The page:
So what about extreme gardening? What might that look like?
- Gardening on someone else’s land or public land, e.g. in a park or on a boulevard. The last is known as “guerrilla gardening.”
- Stealing plants for your garden.
- Growing dangerous plants, such as giant hogweed, poison ivy, or poison hemlock.
- Growing a garden of weeds (bindweed, thistles, stinging nettle, Japanese knotweed).
- Not deadheading plants like purple toadflax or rose campion, i.e., letting them seed freely.
- Growing tropical plants in non-tropical places; or, for that matter, alpine plants in lowlands, desert plants in rainforests, etc.
- Growing plants on a vertical surface.
- Growing trees in your house.
- Growing Himalayan blue poppies.
- Engaging in marathon pruning, weeding, or digging sessions.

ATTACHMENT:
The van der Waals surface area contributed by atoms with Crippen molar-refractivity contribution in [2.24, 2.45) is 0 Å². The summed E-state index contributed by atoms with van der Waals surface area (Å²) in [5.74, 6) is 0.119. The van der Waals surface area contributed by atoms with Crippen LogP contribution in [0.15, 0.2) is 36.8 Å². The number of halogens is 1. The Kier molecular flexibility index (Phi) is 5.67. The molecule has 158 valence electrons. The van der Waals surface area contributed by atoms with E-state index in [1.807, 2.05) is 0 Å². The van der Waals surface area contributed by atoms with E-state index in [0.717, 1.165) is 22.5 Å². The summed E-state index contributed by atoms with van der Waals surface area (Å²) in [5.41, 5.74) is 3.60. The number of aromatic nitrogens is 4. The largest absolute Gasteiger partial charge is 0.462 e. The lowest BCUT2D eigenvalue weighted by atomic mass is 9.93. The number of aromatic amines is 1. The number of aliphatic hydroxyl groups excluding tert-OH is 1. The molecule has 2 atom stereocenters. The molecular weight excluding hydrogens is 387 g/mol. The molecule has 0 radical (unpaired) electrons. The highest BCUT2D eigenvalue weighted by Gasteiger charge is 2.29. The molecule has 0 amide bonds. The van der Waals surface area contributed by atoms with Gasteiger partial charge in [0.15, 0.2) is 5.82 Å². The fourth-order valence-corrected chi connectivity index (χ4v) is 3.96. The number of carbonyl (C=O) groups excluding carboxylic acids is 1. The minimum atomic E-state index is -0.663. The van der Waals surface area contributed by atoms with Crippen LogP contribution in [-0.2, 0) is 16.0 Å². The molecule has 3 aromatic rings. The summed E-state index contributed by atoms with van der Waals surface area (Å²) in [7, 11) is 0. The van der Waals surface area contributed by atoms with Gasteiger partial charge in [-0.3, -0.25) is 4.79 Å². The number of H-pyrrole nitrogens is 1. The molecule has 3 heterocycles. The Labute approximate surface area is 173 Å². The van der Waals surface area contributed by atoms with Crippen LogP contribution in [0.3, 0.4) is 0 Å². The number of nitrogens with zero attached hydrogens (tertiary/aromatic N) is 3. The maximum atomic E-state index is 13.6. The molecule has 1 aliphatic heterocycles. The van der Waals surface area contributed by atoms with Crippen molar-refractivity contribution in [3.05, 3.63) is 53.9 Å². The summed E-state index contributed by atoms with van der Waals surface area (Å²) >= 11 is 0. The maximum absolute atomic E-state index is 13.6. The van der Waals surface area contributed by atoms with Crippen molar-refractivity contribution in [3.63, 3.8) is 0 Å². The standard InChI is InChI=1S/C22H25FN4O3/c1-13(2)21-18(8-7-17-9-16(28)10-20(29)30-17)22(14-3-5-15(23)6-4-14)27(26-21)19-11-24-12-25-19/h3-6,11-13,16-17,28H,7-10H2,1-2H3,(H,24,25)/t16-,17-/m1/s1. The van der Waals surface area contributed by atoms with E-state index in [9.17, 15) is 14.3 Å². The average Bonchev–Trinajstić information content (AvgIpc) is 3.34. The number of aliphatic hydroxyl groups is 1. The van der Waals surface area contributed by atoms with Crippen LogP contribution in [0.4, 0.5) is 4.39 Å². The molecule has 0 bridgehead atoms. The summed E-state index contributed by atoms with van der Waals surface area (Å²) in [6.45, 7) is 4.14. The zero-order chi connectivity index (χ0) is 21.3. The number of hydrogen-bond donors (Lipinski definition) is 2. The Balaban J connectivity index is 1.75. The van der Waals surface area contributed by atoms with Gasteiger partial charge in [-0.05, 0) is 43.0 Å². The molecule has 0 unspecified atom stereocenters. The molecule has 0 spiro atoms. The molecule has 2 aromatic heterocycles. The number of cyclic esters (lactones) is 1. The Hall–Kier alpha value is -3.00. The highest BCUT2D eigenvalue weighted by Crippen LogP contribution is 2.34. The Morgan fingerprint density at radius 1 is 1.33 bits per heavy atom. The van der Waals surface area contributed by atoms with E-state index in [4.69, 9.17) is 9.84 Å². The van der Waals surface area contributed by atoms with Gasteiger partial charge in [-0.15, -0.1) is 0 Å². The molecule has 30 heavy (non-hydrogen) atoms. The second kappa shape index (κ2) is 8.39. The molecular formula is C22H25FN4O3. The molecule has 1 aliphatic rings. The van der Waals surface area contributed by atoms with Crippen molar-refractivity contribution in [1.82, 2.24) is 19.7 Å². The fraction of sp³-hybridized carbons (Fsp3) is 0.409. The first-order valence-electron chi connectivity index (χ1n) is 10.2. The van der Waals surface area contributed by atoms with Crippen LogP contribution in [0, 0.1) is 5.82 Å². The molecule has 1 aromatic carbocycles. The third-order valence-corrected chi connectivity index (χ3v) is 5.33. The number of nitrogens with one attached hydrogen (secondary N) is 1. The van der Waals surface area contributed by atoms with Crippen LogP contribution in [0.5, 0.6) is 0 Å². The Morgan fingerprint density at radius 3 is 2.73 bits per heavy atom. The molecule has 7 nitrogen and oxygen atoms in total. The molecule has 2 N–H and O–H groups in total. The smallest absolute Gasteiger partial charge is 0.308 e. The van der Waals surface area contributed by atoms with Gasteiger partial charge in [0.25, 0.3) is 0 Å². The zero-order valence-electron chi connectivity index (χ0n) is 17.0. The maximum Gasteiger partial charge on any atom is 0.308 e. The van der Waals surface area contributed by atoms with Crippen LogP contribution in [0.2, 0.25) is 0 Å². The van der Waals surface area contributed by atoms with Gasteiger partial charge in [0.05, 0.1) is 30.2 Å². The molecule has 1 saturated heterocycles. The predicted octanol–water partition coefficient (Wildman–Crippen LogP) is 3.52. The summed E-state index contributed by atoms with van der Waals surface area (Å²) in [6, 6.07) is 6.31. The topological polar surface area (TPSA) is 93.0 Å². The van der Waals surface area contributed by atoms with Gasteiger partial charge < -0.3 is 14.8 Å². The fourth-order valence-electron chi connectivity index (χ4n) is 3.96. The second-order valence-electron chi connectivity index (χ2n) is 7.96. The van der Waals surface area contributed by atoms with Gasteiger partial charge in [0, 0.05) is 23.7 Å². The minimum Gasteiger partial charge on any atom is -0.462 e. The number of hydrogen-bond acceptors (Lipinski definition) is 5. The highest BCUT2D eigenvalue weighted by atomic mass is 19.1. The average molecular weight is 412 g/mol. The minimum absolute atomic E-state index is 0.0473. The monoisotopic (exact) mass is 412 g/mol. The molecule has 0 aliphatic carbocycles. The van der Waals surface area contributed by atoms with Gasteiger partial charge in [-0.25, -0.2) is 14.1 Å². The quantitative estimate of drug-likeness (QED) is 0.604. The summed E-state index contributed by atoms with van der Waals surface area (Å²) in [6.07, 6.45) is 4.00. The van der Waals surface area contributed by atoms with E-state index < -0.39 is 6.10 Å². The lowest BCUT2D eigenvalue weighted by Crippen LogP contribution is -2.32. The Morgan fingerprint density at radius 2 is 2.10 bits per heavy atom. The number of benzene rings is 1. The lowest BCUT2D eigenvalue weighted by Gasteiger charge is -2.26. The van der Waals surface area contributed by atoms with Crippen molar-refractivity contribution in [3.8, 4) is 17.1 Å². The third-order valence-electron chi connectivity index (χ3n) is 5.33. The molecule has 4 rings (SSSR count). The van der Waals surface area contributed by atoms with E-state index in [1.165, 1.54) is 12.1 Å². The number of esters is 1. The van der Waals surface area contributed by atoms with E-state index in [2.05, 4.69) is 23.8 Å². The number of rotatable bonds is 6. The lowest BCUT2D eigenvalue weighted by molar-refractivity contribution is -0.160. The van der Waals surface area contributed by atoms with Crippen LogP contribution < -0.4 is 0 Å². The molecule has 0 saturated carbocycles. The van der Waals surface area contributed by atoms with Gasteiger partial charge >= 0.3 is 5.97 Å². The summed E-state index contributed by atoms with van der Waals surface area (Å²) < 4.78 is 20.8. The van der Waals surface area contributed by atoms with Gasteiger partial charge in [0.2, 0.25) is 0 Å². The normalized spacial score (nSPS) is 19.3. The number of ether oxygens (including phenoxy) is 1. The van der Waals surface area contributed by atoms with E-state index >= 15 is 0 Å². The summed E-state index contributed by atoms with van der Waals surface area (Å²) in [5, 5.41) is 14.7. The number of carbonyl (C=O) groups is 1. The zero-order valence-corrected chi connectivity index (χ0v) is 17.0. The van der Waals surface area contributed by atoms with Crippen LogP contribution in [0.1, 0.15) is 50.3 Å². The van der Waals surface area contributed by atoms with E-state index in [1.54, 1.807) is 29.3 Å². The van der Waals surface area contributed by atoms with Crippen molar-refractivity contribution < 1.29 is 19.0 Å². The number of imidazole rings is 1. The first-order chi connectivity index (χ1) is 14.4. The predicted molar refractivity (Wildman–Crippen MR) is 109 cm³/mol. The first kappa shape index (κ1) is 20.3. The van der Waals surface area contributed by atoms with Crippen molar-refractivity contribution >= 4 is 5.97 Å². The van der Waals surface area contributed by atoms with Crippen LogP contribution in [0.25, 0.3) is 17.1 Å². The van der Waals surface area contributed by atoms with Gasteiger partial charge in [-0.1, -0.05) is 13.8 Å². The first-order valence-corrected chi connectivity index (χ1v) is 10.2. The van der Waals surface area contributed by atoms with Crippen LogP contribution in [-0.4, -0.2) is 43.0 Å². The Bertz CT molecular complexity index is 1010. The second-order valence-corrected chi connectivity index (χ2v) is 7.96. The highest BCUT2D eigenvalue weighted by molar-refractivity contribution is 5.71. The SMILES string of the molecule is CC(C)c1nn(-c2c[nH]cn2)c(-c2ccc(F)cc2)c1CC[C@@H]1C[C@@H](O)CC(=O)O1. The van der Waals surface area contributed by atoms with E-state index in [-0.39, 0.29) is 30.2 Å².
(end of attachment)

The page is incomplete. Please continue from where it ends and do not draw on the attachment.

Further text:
- Gardening in the nude.
I’ve actually done some of these things. Guess which ones…
The consequences and dangers of the above list include: getting arrested, skin irritation, poisoning, illness, hospitalization, lawsuits, infected wounds, sore muscles, back injuries, disappointment, frustration, weariness, and death. Notably missing is the adrenaline rush which is the main point of most extreme sports. (Well, OK, there might be a small thrill in digging up a plant from a garden that isn’t yours and vanishing into the night. But see the list of consequences.)
Unfortunately for the extremist, gardening is not a sport that produces adrenaline rushes. For one thing, results are usually slow to appear. The gardener’s main reward is occasional fits of quiet awe, in which he or she stands gazing at a plant or group of plants with a happy, vacant smile on their mug.